From a distance, it looks like your typical Bobcat. But up close, you notice a custom upgrade that allows this piece of machinery to do the work of many hands in a fraction of the time.
It’s part of an ongoing project in southeast Idaho near Arco to retrofit fences to wildlife-friendly specifications, create crossings and/or remove fencing to allow pronghorn, elk and other wildlife to move freely along an established migration corridor, all while reducing entanglements and injuries.
The Bobcat features a fence-gathering spool in the place of a front-end shovel. Strands of the old fencing are attached to it, which then pulls in and wraps up the wires on the spool. In 2022, workers removed more than five miles of old fencing across plots owned by three different landowners, replacing it with wildlife-friendly fencing. They also removed two more miles of fencing to be replaced in 2023.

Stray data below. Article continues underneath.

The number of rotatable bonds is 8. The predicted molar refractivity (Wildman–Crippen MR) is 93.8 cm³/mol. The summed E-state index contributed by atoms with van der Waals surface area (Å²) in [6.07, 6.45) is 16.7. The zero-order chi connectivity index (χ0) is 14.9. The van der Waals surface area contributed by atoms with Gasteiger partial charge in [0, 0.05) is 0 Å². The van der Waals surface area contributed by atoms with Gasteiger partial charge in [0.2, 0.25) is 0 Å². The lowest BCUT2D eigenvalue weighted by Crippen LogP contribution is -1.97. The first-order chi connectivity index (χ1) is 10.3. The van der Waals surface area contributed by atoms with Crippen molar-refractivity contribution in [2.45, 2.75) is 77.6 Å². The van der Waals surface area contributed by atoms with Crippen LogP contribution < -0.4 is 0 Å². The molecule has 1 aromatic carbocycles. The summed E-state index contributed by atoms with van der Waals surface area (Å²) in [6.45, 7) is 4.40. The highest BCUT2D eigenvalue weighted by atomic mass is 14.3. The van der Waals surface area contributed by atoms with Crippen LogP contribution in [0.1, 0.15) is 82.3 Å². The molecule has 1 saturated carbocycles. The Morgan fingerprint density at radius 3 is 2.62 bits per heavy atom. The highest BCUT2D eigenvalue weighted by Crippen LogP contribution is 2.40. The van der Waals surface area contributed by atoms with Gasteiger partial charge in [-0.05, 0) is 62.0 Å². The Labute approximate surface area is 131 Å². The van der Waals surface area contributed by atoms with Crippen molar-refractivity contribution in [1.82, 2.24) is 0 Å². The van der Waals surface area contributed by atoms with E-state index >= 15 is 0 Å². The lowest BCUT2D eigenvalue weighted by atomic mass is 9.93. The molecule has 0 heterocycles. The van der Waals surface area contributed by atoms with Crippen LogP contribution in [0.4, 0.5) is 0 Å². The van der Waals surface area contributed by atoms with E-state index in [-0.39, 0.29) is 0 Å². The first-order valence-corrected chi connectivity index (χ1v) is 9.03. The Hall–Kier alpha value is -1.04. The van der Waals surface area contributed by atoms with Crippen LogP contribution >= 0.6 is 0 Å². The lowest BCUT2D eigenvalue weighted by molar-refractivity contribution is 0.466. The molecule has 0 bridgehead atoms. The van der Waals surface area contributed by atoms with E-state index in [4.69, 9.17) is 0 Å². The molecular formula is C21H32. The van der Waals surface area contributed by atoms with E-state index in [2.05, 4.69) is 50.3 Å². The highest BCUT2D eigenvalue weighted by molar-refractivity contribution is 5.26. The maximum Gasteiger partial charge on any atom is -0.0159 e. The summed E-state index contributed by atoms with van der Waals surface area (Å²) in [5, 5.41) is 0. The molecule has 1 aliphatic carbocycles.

Seven producers already signed up to replace more than 21 miles of fence and remove one mile of unneeded fence once the snow melts this year. Two landowners did not sign up but have interest to remove three miles of old fencing and remove ¾ mile of unneeded fence.
The Rocky Mountain Elk Foundation supplied funding along with the Idaho Fish and Game Department (IDFG), Natural Resources Conservation Service and the Bureau of Land Management.
(Photo source: Idaho Fish and Game Department)